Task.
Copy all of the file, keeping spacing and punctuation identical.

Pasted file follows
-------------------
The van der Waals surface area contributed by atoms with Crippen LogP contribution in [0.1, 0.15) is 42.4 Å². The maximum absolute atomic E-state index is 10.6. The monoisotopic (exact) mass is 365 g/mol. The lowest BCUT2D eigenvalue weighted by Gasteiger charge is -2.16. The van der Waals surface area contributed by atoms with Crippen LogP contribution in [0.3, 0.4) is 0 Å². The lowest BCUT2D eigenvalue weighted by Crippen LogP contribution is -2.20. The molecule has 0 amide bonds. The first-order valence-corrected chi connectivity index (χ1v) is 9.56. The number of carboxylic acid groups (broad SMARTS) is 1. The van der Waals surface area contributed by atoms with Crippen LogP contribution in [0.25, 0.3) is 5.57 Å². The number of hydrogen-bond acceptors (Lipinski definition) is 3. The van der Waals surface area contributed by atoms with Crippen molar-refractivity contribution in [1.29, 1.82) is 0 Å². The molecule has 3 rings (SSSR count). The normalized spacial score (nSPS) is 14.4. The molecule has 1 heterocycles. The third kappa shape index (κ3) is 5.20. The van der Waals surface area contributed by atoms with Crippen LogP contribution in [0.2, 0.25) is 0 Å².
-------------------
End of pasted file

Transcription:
The van der Waals surface area contributed by atoms with Crippen LogP contribution in [0.1, 0.15) is 42.4 Å². The maximum absolute atomic E-state index is 10.6. The monoisotopic (exact) mass is 365 g/mol. The lowest BCUT2D eigenvalue weighted by Gasteiger charge is -2.16. The van der Waals surface area contributed by atoms with Crippen LogP contribution in [0.3, 0.4) is 0 Å². The lowest BCUT2D eigenvalue weighted by Crippen LogP contribution is -2.20. The molecule has 0 amide bonds. The first-order valence-corrected chi connectivity index (χ1v) is 9.56. The number of carboxylic acid groups (broad SMARTS) is 1. The van der Waals surface area contributed by atoms with Crippen LogP contribution in [0.25, 0.3) is 5.57 Å². The number of hydrogen-bond acceptors (Lipinski definition) is 3. The van der Waals surface area contributed by atoms with Crippen molar-refractivity contribution in [1.29, 1.82) is 0 Å². The molecule has 3 rings (SSSR count). The normalized spacial score (nSPS) is 14.4. The molecule has 1 heterocycles. The third kappa shape index (κ3) is 5.20. The van der Waals surface area contributed by atoms with Crippen LogP contribution in [0.2, 0.25) is 0 Å².